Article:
After the well documented recession in Q1&2, economic activity appears to be picking up across the world economy, but at very different rates. Differing monetary and fiscal policies, and approach to Covid lock downs, will explain most of the differences.

At a global level, using the Citi Economic Surprise index, the recovery is doing much better than expected in most countries. The question then becomes at what rate will economies recover from the record falls in GDP seen in the first half. For eg, the UK saw a 21.7% fall in GDP in the first half of 2020, but is now showing some rebound as lock down is eased.

This chart shows the dispersion of recovery levels experienced by different countries using some alternative real time measures such as credit card usage, and their economic activity relative to where they were at the start of 2020. Clearly, economic activity remains well below the start of the year but in most cases is recovering – except where new Covid outbreaks force renewed lock down as in South Korea.

China remains a standout post Covid performer, with manufacturing and non-manufacturing PMIs remaining in positive territory again in August – for the 6th consecutive month. China’s stated GDP growth year on year to June 30th stands at +3.2%, while every other major economy is in negative territory.

To summarise

  • The world economy continues to recover, albeit at uneven and disparate rates. However, aggregate economic activity remains well below the start of the year, except in china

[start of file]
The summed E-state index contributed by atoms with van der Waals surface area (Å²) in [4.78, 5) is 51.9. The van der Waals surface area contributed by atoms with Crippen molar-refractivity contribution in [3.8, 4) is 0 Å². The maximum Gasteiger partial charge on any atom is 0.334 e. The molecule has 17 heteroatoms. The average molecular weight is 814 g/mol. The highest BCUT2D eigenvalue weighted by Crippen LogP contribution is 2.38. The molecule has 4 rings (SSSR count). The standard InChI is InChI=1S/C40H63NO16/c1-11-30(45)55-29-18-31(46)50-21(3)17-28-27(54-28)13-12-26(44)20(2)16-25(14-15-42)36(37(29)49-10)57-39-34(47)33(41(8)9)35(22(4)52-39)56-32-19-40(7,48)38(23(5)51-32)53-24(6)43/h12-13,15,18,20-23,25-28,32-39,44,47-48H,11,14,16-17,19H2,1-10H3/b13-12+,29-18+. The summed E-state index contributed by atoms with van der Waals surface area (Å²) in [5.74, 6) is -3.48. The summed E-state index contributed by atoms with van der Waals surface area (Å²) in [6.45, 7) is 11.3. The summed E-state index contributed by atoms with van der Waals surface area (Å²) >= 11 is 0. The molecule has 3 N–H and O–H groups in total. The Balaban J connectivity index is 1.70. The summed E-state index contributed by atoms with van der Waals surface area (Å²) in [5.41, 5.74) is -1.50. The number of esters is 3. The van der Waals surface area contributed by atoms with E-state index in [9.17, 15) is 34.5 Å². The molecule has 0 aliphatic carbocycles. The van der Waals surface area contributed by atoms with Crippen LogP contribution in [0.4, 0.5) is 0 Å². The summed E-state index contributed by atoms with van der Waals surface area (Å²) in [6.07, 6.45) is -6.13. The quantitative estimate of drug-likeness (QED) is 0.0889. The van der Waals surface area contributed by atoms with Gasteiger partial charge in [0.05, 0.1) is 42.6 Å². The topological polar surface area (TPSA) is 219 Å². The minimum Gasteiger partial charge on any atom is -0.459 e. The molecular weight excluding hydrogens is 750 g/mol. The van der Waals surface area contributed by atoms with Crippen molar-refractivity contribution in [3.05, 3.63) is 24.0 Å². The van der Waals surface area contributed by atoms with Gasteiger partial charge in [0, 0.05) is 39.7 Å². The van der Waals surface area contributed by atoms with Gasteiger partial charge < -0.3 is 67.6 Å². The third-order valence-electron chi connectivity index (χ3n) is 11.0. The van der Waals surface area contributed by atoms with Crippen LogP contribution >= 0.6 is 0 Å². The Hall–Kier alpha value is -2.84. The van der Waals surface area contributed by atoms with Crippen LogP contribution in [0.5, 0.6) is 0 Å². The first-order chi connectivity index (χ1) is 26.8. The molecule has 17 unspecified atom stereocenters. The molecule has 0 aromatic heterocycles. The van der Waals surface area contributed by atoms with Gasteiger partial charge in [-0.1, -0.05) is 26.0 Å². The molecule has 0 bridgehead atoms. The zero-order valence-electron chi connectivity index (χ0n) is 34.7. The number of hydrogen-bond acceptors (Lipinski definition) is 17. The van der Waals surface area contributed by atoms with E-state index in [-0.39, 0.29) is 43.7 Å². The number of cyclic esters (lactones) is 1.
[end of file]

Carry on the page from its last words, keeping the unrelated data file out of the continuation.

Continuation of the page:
• The Fed has implemented a radical new monetary regime to attempt to boost recovery and inflation, leading to negative real rates for the foreseeable future
  • Current inflation has stated to edge up, and longer term expectations have risen strongly

Investment implications

The implications of the Fed’s actions are profound:

  • With rising inflation risk, fixed income instruments, particularly DM Government bonds, no longer represent the risk free default holdings to diversify away equity market risk
  • Equities with growth potential and pricing power will be discounted at lower rates for longer and could go higher, while companies with low growth and pricing power will remain “cheap” (zombies)
  • Other assets (gold, real assets (eg base metals, lumber), some real estate) will provide diversification opportunities for investment portfolios

Portfolio rebalancing should be a priority for investors at this time.

For more detailed commentary on each major market or asset class. Download the full Monthly Market View here.